So imagine my surprise when I went to register at my old College's Alumni Weekend last Saturday. There was my name tag:
"MR BARRY COIDAN
Mathematics & Physics, 1969
King's College London. "
As I collected my name tag from the absurdly young post doctoral helper, I mentioned my surprise but declined their offer to delete the "NN", as I thought it might be an ice breaker when meeting equally aged alumni.
The thing was I'd picked up my name tag rather late in the day. This was Saturday early evening and I'd already attended a couple of events being held that weekend.
On Friday, the missus and I had joined a group of fellow college grads on a guided tour of the British Museum's "Pompeii and Herculaneum" blockbuster exhibition. Frankly, it's not up to much and as we'd done the two sites and visited the Naples museum where many of the exhibits hailed from there was little that was new. Our guide - a Professor of Roman History at King's - described the exhibits in a tone of constant disappointment and frustration. We found out why meeting up with him after the tour.
The whole thing was most unprofessional. The guy who'd curated the event wasn't even a expert in the field - the organisers hadn't even bothered to involve our professor who was an expert in the field of Roman homesteading. It was amateurish and rather vulgar. Who, in their right minds, would try to describe a Roman villa as if it were a Wimpey home. It was just too much. And where were the slaves - nothing about them - yet Romans were surrounded by the blighters, you couldn't move without tripping over them. No, it was all rather disappointing.
On Saturday, in the afternoon, I went to the Physics Department's Open Day - more 3/4 hr actually, but that's relativistic physicists for you.
The Physics Department was on the 7th floor with fabulous views across the campus leading to the Embankment and the Thames. All glass and airy, nothing like the poky, dim labs we inhabited back in the Dark Ages. They were fabulous hosts: physicists like to drink. There was wine aplenty and it was taking a good thrashing from the 20 or so alumni there. I arrived a few minutes after the start by which time most of the guests and staff were pissed. Try talking to an inebriated 70 year old about quantum tunnelling and see where it gets you.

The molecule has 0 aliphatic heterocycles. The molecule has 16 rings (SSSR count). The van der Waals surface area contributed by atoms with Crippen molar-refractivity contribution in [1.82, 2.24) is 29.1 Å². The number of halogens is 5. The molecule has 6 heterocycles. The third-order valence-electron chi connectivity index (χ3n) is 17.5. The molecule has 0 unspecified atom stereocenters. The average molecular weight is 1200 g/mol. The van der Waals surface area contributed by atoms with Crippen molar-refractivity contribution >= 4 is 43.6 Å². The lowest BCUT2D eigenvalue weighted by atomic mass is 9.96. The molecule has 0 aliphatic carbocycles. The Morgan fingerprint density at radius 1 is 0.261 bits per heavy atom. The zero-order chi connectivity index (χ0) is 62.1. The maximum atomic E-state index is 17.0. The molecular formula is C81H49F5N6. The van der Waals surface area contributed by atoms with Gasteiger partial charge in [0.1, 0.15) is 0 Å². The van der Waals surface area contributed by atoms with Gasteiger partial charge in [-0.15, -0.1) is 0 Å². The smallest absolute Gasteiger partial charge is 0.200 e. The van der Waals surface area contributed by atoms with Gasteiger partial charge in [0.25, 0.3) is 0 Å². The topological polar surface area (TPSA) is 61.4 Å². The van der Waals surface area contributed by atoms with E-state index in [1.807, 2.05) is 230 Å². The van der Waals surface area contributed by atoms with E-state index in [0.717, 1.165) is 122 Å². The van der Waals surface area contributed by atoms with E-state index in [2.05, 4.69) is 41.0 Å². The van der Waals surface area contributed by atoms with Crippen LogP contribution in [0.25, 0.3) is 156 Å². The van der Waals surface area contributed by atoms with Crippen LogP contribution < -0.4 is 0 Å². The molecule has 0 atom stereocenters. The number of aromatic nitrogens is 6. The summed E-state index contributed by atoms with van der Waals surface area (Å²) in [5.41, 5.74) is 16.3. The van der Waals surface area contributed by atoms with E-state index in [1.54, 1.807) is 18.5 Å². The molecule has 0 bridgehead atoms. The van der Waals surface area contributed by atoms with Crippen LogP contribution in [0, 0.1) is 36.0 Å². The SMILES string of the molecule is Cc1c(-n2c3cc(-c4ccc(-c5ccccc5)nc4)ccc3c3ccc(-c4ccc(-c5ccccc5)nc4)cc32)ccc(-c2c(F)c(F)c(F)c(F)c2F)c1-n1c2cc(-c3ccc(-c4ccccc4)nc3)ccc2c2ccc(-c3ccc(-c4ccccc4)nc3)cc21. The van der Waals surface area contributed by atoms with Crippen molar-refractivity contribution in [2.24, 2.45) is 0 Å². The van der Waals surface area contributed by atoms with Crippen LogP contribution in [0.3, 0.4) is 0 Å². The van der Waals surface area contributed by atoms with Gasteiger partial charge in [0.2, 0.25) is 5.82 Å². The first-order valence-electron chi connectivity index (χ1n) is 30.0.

After that, a friend and I met up for "Opera in the Chapel". It was then I retrieved my name tag. The chapel at King's is High Victoriana - a cross between a bordello and St Pancras station. We were entertained by the King's College choir: I have mentioned them in a recent blog mainly because of their youth and beauty. My companion was entranced by it all. I was abashed to have mistaken a "young" woman as an alumni when in fact she was there with her daughter who was studying at King's. She had been born the year I graduated!
Which takes us to Sunday and a pre-recorded performance of Richard Strauss's " Ariadne auf Naxos" - no, I'd never heard of it before. We booked two tickets and a vegan hamper - as the recording was from Glynebourne we felt we had to get into the spirit of the thing.
We found ourselves in the old Anatomy Lecture Theatre, with steeply banked seating which meant that everyone had an unobstructed view of the action. As my friend pointed out that was much better than the opera house, and at a fraction of the cost.
Directly in front of me was a familiar face. No name, nor where I knew that face from, but he was familiar. I asked whether he'd been in the Treasury or the Ministry of Justice. He replied the Ministry of Justice just as the lights went down.
After the first Act, we had a break for our hamper: except they didn't have one for us! The very helpful, young and extremely attractive post grad helpers rustled up a non vegan offering which my friend couldn't partake in. She had to be content with the bottle of sparkling wine. After eating (me) and drinking (she) in the chilly outdoors - well, we were virtually at Glynebourne - we headed back to the warmth of the Theatre and the second act. And met up with the recognised face. In the interval, I'd placed him. He was the lawyer who advised us on judges' pensions in the far off days of 2004 -6 when we spent endless meetings trying to figure out how to give the judges a wad of dosh without upsetting Gordon Brown, then the Iron Chancellor.
We briefly exchanged anecdotes about the joys of working in a lunatic asylum - he, I discovered, is still penned up there. He wasn't an alumni of King's but his wife was having done some post graduate work whilst bringing up a family and stroking hubby's furrowed brow after a long day at the office dealing with the judiciary.
The opera was excellent. And King's came up trumps. As we left my vegan friend was presented with three pieces of fruit and a freshly made salad.
The whole Alumni weekend was great fun and I wrote to the College thanking them for their efforts: hoping that they'd remember my kind words when they start devising next year's do and provide me with free tickets to the President's Lunch in the Inns of Court.